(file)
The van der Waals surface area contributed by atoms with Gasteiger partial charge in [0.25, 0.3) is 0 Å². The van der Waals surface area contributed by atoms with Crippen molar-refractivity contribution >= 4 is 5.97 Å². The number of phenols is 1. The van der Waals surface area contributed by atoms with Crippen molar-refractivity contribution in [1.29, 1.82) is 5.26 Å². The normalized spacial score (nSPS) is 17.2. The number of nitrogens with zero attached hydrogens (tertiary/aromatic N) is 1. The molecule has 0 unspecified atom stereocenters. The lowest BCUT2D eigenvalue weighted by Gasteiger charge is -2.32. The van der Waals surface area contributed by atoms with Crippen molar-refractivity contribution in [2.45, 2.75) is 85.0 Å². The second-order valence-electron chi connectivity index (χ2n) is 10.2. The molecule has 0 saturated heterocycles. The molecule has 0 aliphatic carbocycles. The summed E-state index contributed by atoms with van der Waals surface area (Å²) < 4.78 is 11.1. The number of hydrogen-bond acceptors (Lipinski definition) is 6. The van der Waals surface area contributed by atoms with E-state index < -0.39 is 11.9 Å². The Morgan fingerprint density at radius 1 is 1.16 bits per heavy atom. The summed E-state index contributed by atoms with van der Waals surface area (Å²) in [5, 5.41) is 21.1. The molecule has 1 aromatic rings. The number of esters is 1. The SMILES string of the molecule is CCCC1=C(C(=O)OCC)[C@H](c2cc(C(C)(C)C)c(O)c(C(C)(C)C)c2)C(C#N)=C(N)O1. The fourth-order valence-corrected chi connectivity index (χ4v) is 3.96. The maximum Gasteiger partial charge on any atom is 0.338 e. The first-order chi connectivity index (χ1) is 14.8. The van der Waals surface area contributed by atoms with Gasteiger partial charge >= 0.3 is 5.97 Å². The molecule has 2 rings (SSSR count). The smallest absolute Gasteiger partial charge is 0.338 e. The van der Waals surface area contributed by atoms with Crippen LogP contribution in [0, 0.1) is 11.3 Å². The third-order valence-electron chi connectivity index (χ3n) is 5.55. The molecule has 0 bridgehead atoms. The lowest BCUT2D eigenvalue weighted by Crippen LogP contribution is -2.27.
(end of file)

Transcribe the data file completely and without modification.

The van der Waals surface area contributed by atoms with Gasteiger partial charge in [0.25, 0.3) is 0 Å². The van der Waals surface area contributed by atoms with Crippen molar-refractivity contribution >= 4 is 5.97 Å². The number of phenols is 1. The van der Waals surface area contributed by atoms with Crippen molar-refractivity contribution in [1.29, 1.82) is 5.26 Å². The normalized spacial score (nSPS) is 17.2. The number of nitrogens with zero attached hydrogens (tertiary/aromatic N) is 1. The molecule has 0 unspecified atom stereocenters. The lowest BCUT2D eigenvalue weighted by Gasteiger charge is -2.32. The van der Waals surface area contributed by atoms with Crippen molar-refractivity contribution in [2.45, 2.75) is 85.0 Å². The second-order valence-electron chi connectivity index (χ2n) is 10.2. The molecule has 0 saturated heterocycles. The molecule has 0 aliphatic carbocycles. The summed E-state index contributed by atoms with van der Waals surface area (Å²) < 4.78 is 11.1. The number of hydrogen-bond acceptors (Lipinski definition) is 6. The van der Waals surface area contributed by atoms with E-state index < -0.39 is 11.9 Å². The Morgan fingerprint density at radius 1 is 1.16 bits per heavy atom. The summed E-state index contributed by atoms with van der Waals surface area (Å²) in [5, 5.41) is 21.1. The molecule has 1 aromatic rings. The number of esters is 1. The SMILES string of the molecule is CCCC1=C(C(=O)OCC)[C@H](c2cc(C(C)(C)C)c(O)c(C(C)(C)C)c2)C(C#N)=C(N)O1. The fourth-order valence-corrected chi connectivity index (χ4v) is 3.96. The maximum Gasteiger partial charge on any atom is 0.338 e. The first-order chi connectivity index (χ1) is 14.8. The van der Waals surface area contributed by atoms with Gasteiger partial charge >= 0.3 is 5.97 Å². The molecule has 2 rings (SSSR count). The smallest absolute Gasteiger partial charge is 0.338 e. The van der Waals surface area contributed by atoms with Crippen LogP contribution in [0, 0.1) is 11.3 Å². The third-order valence-electron chi connectivity index (χ3n) is 5.55. The molecule has 0 bridgehead atoms. The lowest BCUT2D eigenvalue weighted by Crippen LogP contribution is -2.27.